●2. Engine Power
The strength and power of the engine in your chainsaw will directly affect the cutting power of your chainsaw. This is because the engine power is what determines the speed at which the saw will run and how much resistance it will be able to withstand. At the same time, the power of the engine needs to match the task that you plan to tackle and the size of the guide bar that you are using. Therefore, for bigger tasks or cuts, you will need more power, and for smaller tasks, you will need less. For instance, if you are trying to cut through a massive tree, small engines like 32cc would not be very helpful with a 20-inch guide bar. Instead, you would need something a lot more powerful, more like a 62cc engine.
– Gas Chainsaws:
Gas chainsaws, unlike the electric types, come in a wide range of engine sizes and power just to suit any task. Usually, engine power is measured in cc (cubic centimeters) and this indicates the amount of air that the engine can displace with each cycle of the cylinder. So the more extensive the cc, the more powerful the engine is.
- For light-duty tasks, it is ideal to use engine sizes as small as 24cc and up to 34cc. Chainsaws with this engine power will generally have a blade length of about 10 inches to 14 inches, and they will be perfect for light jobs just around the yard. Such tasks like cutting the limbs of trees, feeling of small trees that have diameters less than 14 inches, and garden pruning are the best tasks for this engine size.
- For medium-duty tasks, engine sizes ranging between 34cc and 46cc with blade or bar sizes between 14 inches and 18 inches are ideal. Chainsaws with this engine size are very common for a lot of homeowners because they provide enough power that will tackle any domestic type of task. You will be able to achieve tasks like felling trees with diameters up to 20 inches, cutting tough firewood and several cords, and cutting the most hardwood logs with this engine size.
- For heavy-duty tasks, engine sizes from 46cc and above can be well suited for the most challenging jobs. Their blade or guide bar length can be anywhere between 18 inches to 24 inches. Those chainsaws with this engine size are usually used by professionals, for heavy tasks like cutting through hardwood middle knots and cutting down massive trees or huge logs used for milling.
– Electric Chainsaws:
Since electric chainsaws are still relatively new on the market or production outlets, manufacturers sometimes tend not to specify the engine power in the same way that the power output is. However, some electric chainsaw brands do an excellent job of making this known. The most common measurements for electric chainsaws that you will see are Watts (W), Volts (V), and Amps (A). While all these can be used to describe an electric motor or an engine, they do mean different things. Therefore, you need to understand each unit to know what you are dealing with. Other measurements that you can compare when the manufacturers don’t provide the engine power in Watts is to check out the maximum chain speed or rpm (revolutions per minute) the saw can do, this will give a good indication of the cutting power of the saws when compared to the others. However, just like gas chainsaws, the same basic rules can be applied. They include:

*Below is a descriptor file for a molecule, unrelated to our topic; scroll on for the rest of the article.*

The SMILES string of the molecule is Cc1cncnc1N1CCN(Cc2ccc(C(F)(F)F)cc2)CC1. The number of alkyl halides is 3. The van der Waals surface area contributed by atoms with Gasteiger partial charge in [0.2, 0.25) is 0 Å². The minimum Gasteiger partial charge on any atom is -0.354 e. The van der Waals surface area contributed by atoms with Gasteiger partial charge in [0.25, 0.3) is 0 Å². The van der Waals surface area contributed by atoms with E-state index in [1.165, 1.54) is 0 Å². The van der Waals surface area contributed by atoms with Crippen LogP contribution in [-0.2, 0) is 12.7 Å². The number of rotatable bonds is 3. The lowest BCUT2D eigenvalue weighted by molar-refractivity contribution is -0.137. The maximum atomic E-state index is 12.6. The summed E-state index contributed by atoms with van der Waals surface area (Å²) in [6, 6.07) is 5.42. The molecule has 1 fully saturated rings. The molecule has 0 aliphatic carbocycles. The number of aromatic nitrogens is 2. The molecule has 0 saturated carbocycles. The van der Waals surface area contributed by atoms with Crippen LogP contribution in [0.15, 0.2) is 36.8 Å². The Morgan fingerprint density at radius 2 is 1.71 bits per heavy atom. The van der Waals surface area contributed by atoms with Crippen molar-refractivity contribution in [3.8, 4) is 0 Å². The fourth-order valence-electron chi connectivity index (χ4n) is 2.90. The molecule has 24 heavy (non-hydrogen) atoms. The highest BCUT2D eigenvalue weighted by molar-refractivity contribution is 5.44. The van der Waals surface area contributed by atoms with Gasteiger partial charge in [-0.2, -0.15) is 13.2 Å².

- Smaller: The smaller the chain bar or blade length, the lesser the power.
- Comparing: You should only compare the engine power of saws that have the same length of guide bar or blade.
- chain: It is also important to know that the engine power isn’t the only property that allows you to cut through timber, the chain sharpness, as well as the teeth type, are also other significant factors that we will further explain below.
●3. Chain Bar or Guide Bar
The chain bar, which can also be referred to as the guide bar on a chainsaw, is that metal component that stretches throughout the chainsaw body and helps the chain to move quickly in rotation. When the engine pulls the chain over the sprocket, the chain bar guides the metal teeth on the chain and provides rigid support, which applies pressure to the resistance that occurs while cutting wood. Here are some factors to look out for in the chain bar: